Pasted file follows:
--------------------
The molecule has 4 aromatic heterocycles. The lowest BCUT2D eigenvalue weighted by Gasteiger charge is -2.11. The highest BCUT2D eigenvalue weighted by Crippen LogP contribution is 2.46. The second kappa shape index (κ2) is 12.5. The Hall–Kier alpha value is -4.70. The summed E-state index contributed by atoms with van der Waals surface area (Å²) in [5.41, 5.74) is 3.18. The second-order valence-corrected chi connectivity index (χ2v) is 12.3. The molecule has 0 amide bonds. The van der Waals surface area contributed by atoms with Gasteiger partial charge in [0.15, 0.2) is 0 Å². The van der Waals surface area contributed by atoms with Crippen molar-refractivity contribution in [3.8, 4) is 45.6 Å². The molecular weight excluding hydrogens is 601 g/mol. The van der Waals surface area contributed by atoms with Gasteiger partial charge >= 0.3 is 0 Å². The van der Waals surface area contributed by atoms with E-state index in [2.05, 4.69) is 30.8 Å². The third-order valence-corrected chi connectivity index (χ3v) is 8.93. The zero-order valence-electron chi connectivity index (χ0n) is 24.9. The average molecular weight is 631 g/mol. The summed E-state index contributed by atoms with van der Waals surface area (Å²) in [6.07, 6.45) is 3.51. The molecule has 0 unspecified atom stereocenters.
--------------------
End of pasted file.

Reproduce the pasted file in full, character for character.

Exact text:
The molecule has 4 aromatic heterocycles. The lowest BCUT2D eigenvalue weighted by Gasteiger charge is -2.11. The highest BCUT2D eigenvalue weighted by Crippen LogP contribution is 2.46. The second kappa shape index (κ2) is 12.5. The Hall–Kier alpha value is -4.70. The summed E-state index contributed by atoms with van der Waals surface area (Å²) in [5.41, 5.74) is 3.18. The second-order valence-corrected chi connectivity index (χ2v) is 12.3. The molecule has 0 amide bonds. The van der Waals surface area contributed by atoms with Gasteiger partial charge in [0.15, 0.2) is 0 Å². The van der Waals surface area contributed by atoms with Crippen molar-refractivity contribution in [3.8, 4) is 45.6 Å². The molecular weight excluding hydrogens is 601 g/mol. The van der Waals surface area contributed by atoms with Gasteiger partial charge >= 0.3 is 0 Å². The van der Waals surface area contributed by atoms with E-state index in [2.05, 4.69) is 30.8 Å². The third-order valence-corrected chi connectivity index (χ3v) is 8.93. The zero-order valence-electron chi connectivity index (χ0n) is 24.9. The average molecular weight is 631 g/mol. The summed E-state index contributed by atoms with van der Waals surface area (Å²) in [6.07, 6.45) is 3.51. The molecule has 0 unspecified atom stereocenters.